I have decided to go to Lake Nipissing, Northern Ontario, Canada this August, a farewell bow to my former life. I know little about this place. A Frenchman, Etienne Brule visited it in 1611; he was an associate of Champlain. I am on his trail and the trail of all those people who jumped off cliffs to discover new worlds. I am ready to do that. I am so ready.
This post is dedicated to my mother who taught in California from 1929 to 1966. I remember her bringing home research projects done by her elementary students. She spread them out on the dining room table and I watched her work through them as she talked to me about each one.
In front of the whole class, my algebra teacher in 9th grade said that I was the student with the lowest scores and yet, she added that I had tried harder than anyone else. It was one of those red-face moments for me.
She was approachable, my algebra teacher. I would visit her to get help. No matter how much she wanted me to do well and she worked with me, I didn’t get it until I took Algebra twenty years later. I got As then. My brain had matured and so had I.
I got the low marks in 9th grade; I was responsible for them. Not my teacher!
I read the words “lifelong learning, ” “learning outcomes,” “powerful predictor,” “effective teaching,” over and over again in commentaries and discussions on education and students and teachers.
What are we all doing?
We have at best 100 years, any of us, in this most magnificent place.
I am glad my algebra teacher didn’t get held responsible for my C in her class. I remember her until this day yet I don’t remember her name. I remember her kindness and caring. That is what it is all about: kindness, understanding, helpfulness, and most important love.
I don’t see those words thrown around in educational conversations. Hard to measure ‘em isn’t it?
My great grand nephew needs help in school. My best friend’s granddaughter needs help in school.
My grand nephew lives in Berkeley, California. My friend’s granddaughter lives in Atlanta. I live overseas and work at an international school. I am retiring.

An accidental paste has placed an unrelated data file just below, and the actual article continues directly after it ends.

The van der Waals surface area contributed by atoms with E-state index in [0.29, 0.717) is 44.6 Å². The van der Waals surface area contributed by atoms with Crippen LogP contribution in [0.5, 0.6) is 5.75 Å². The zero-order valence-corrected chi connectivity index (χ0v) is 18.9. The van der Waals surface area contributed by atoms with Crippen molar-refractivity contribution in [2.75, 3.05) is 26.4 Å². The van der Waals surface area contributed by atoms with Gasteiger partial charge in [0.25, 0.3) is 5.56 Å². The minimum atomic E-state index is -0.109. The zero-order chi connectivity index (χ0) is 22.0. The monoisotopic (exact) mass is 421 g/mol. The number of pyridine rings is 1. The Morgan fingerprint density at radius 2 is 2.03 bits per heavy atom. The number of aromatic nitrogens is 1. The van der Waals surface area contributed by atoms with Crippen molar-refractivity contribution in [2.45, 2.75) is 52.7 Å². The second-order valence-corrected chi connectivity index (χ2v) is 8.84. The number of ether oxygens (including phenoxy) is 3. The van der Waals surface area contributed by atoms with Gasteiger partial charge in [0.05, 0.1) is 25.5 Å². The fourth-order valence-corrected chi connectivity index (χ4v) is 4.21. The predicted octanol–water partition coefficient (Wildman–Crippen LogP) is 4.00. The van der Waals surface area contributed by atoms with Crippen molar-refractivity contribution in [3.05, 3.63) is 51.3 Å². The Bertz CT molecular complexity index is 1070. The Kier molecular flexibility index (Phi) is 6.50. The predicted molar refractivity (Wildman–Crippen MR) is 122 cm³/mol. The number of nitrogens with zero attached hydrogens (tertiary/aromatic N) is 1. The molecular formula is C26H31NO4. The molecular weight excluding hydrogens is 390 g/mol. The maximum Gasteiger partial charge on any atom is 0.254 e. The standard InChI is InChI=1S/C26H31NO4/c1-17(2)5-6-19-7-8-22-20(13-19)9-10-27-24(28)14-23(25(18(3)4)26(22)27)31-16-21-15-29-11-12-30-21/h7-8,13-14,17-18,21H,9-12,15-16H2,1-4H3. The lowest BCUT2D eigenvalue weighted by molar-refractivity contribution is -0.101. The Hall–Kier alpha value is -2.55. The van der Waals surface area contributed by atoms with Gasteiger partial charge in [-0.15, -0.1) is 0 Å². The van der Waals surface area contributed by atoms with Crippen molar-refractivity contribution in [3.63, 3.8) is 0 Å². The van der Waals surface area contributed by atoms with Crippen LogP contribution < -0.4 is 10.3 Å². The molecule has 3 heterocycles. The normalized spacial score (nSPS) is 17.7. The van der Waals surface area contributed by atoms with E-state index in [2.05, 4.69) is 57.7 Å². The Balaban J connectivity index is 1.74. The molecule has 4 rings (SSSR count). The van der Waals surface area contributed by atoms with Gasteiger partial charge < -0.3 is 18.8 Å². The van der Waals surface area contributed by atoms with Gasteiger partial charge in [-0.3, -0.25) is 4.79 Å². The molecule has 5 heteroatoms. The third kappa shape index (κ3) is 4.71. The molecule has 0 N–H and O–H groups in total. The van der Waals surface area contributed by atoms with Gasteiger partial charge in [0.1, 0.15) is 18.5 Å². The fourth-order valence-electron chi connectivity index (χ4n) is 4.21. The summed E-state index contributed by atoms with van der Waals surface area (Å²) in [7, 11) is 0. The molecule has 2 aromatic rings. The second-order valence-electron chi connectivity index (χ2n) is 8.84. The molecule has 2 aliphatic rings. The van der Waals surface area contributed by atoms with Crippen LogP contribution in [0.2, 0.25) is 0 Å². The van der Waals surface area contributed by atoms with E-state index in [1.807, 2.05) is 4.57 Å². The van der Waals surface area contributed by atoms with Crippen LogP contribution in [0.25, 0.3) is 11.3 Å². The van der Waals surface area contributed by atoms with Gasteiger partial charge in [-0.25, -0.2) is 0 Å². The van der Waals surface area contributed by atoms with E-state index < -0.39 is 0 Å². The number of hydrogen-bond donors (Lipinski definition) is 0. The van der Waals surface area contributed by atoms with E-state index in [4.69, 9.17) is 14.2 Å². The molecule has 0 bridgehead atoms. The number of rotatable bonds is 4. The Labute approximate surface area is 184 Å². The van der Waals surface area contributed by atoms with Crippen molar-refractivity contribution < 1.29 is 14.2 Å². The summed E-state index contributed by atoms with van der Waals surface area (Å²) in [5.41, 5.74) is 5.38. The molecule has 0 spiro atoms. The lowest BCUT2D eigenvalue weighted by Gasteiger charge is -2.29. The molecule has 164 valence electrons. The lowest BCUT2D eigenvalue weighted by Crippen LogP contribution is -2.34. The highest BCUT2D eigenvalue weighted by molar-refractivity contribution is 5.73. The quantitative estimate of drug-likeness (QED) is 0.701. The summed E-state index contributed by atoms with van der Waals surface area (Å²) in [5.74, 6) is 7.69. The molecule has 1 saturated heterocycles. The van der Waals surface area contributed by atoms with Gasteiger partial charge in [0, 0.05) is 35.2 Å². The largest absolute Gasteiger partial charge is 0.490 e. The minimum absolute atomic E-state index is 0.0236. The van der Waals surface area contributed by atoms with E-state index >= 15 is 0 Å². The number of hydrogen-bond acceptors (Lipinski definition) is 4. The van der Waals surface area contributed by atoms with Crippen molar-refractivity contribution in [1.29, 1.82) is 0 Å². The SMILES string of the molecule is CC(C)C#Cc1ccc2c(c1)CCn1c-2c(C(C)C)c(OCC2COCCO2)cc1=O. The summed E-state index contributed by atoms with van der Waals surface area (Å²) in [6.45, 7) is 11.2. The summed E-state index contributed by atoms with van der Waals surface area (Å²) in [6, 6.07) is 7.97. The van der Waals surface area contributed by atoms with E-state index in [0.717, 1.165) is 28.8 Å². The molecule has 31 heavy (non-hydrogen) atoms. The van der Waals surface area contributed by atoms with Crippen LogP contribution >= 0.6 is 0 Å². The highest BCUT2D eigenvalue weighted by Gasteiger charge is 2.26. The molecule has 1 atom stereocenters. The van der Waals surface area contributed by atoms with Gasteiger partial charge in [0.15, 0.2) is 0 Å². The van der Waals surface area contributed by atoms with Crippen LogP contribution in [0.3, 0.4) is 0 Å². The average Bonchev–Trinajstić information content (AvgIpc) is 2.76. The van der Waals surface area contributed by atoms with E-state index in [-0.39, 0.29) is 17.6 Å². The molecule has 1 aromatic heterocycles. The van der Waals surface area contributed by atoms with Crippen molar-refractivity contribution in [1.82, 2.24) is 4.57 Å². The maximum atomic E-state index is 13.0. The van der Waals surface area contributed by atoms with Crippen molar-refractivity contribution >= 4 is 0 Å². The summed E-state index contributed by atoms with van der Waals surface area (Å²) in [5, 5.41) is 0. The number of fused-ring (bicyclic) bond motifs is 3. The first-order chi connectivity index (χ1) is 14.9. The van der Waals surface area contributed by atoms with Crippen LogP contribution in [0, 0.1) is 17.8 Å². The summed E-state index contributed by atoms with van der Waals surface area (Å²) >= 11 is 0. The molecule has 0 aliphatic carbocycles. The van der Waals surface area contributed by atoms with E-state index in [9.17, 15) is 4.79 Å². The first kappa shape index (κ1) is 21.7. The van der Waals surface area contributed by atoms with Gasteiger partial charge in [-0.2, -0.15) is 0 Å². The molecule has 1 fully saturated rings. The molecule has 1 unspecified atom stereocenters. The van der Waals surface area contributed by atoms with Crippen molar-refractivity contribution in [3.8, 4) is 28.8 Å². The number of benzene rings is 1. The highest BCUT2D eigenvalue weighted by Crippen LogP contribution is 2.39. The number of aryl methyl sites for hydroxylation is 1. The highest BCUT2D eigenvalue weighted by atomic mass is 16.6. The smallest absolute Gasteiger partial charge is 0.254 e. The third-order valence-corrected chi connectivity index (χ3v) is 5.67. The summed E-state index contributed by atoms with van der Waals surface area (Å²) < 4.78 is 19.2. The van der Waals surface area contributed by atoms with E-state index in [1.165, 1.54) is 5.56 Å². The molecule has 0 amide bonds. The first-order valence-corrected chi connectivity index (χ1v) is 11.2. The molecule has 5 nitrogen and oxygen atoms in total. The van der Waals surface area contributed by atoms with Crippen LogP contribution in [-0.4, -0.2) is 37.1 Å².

My son, who now works in Ohio attended the school where I work. At the time, it was a miracle because class size was about 15 across the grades. He would have needed help too, if the class size had been larger; but he made it through, studied oboe, got fantastic scholarships, and went back to the United States for college. In first grade, he had ten in his class. First grade is important.
Class size matters. My friend’s granddaughter is in a school, in a fancy neighborhood with 25 to the class. It’s fine if you aren’t dealing with dyslexia. The little girl, second grader, has all the social skills you would ever want but she has difficulty reading.
My grand nephew will succeed. His grandma has always been a fighter and for him she will fight until the battle is won and he has an aide in his class. Grandma is retired. She has the time , the inclination and the lawyer. Bless her.
I am retiring. Class size matters. It matters more than anything. Ask a teacher. For all those children who need help in school, we can help them. Easy. Don’t worry about curriculum; don’t worry about textbooks; don’t worry about technology; don’t even worry about aides if the class size is small enough.
My great grand nephew needs help in school. My best friend’s granddaughter needs help in school. How many more? Just how many would be affected by a simple change in the amount of children in every class. It costs money. So does Iraq. Which is more important?
The stones and arches cross an ancient river and lie hidden now behind a junked car and a patch of bamboo. The Trimethos River has changed course and a new bridge spans it on the main road out of town. The echoes of Count Gibelet’s horses, his soldiers, the burdened donkeys carrying loads of carobs and swinging leather pouches of wine, the monks from Constantinople, the Russian pilgrims off ships from Syria, the invaders with their broad swords, a carriage full of women, its window flaps down pulled by white horses, they have all passed over where I now kneel knee deep in mayweed and scarlet pimpernel. When we asked the shopkeeper at the church store up the road where we could find the bridge, he told us just down the road apiece. “We should really raise the money to fix it up,” he added. It wasn’t hard to find. We could see the ancient stonewalls follow the waterway from the new bridge to a patch of bamboo, a rusted Morris Minor and farther down shaded by giant fennel and stately juniper the hint of arches. We drove to the far side of the river, climbed a wall, followed it, and stood on the pebbled road. The water rushed beside us on its way to the sea and the archway stood dry. The early spring sun cast a spell as we joined the tallies and lists of those who over the centuries have crossed the Venetian bridge near the town with the church that angels built, on an island in the midst of the eastern Mediterranean Sea.
I picked romaine lettuce in the rooftop garden beds off the library and then went home. The sun is out later in the afternoons, the cool air comes down from snowy Mt. Olympus, and the sky is cobalt with a glimmer. Jars of humus are in all the shops since Green Monday and the Lenten season begins next week. I have mushrooms steaming in red wine; green beans cooling for the salad; and a bottle of French uncorked. Life brims over, boils over on the burner. I keep my eyes wide open just in case.